Sketch by Albrecht Durer, 1511, probably drawn from memory.
Tools shown on the cheek of the press are the same Y-shaped tool shown in the Ascensius press marks, and a pair of dividers.
Durer’s sketch. although it shows the screw running in the wrong direction, seems to be done from observation. (Durer was the godson of Nuremberg printer and publisher, Anton Koberger, and had a press in his home.)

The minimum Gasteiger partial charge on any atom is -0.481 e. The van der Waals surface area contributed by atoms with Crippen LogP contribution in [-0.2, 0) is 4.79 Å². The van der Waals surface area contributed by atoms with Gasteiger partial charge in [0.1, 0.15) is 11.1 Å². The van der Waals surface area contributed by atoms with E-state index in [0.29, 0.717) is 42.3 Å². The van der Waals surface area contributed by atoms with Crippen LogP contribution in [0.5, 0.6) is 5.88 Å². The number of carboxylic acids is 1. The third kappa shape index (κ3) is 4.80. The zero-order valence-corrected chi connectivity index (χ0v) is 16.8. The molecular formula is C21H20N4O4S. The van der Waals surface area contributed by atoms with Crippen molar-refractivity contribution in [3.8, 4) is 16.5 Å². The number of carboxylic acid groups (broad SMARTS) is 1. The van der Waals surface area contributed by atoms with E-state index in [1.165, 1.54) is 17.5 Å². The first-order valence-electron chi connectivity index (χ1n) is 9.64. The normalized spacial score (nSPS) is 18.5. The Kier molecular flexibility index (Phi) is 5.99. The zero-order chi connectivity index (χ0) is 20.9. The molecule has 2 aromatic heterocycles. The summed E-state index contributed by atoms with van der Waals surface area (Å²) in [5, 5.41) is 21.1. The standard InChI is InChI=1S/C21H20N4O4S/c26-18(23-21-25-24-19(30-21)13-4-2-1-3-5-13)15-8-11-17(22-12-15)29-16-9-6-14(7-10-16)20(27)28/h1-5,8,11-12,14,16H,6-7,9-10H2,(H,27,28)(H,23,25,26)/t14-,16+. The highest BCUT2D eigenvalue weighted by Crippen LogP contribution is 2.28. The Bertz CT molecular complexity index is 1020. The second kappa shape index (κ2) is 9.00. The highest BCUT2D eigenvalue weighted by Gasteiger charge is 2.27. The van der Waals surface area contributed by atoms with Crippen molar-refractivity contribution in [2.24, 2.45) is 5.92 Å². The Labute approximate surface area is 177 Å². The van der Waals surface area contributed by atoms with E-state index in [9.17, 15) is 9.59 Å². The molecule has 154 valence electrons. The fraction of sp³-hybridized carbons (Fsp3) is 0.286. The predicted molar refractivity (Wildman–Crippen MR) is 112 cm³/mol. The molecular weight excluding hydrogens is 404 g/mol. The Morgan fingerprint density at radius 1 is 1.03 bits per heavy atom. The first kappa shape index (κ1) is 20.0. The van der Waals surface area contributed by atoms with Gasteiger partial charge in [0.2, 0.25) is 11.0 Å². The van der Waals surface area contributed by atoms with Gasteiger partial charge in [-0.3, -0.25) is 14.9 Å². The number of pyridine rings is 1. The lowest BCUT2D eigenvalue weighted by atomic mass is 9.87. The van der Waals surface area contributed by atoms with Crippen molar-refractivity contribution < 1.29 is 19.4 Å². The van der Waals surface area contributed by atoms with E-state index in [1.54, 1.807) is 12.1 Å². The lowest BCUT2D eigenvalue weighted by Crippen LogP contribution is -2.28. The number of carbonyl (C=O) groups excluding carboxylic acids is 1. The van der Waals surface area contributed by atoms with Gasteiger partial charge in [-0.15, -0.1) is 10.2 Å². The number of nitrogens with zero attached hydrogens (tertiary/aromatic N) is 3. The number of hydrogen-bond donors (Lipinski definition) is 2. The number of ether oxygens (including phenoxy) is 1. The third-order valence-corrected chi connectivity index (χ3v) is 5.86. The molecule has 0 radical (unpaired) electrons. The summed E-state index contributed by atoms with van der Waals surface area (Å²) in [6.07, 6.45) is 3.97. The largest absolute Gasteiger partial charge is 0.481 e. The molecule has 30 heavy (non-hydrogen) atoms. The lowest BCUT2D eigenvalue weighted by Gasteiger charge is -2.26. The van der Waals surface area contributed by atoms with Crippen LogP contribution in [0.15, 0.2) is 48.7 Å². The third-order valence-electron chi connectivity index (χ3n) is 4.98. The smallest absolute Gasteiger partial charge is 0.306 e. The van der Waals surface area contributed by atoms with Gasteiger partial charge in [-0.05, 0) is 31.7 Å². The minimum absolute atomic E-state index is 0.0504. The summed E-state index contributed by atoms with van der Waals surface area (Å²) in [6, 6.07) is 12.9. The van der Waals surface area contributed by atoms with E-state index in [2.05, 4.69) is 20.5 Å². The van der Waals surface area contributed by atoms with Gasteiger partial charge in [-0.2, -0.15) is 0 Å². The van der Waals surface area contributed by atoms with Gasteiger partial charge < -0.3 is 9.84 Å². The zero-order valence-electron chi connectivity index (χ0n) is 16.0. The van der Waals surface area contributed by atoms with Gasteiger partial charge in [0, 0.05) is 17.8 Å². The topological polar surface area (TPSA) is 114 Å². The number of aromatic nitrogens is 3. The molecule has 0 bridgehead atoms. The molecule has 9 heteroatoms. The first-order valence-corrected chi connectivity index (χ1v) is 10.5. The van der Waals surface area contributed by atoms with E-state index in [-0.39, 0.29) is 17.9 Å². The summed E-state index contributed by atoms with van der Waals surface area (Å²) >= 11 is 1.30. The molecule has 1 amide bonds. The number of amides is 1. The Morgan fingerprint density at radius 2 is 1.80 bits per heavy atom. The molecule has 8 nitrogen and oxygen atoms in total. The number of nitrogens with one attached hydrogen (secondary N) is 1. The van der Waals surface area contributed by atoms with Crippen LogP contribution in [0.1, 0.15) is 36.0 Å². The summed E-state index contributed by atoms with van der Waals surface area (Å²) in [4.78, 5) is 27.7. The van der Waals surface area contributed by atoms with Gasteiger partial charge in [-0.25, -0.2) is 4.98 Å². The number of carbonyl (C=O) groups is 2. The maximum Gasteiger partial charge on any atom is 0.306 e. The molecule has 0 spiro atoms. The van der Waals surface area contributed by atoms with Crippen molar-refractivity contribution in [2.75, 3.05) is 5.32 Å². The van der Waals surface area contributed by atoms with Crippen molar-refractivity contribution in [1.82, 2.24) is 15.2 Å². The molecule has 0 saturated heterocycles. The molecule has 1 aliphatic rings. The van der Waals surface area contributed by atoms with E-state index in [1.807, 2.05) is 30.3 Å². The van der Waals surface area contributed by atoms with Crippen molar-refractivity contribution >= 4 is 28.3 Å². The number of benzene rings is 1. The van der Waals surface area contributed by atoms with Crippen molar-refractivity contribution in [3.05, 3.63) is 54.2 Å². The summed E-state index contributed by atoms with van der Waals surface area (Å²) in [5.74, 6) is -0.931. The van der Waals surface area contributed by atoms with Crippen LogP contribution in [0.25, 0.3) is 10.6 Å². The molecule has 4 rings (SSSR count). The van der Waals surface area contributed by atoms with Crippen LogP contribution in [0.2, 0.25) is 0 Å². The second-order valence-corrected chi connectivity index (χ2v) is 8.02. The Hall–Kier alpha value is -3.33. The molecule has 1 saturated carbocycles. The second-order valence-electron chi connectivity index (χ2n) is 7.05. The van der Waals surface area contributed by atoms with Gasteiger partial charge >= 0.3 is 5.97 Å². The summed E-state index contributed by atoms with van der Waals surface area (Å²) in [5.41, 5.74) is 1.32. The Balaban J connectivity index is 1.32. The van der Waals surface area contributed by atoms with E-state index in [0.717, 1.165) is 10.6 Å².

In the well-known 1628 copperplate engraving published in Haarlem by Peter Scriverius, the scissors, dividers and paste-brush are shown again on the head of the press. In this engraving, called “the first accurate representation of a press,” the mysterious tool of 1520 is not shown.
A hammer or mallet is shown hanging from the left cheek of the press, used of course for planing the form and setting the quoins and sidesticks.
Sidesticks were strips of wood or metal; when wedged against quoins, they secured one side of a locked-up page.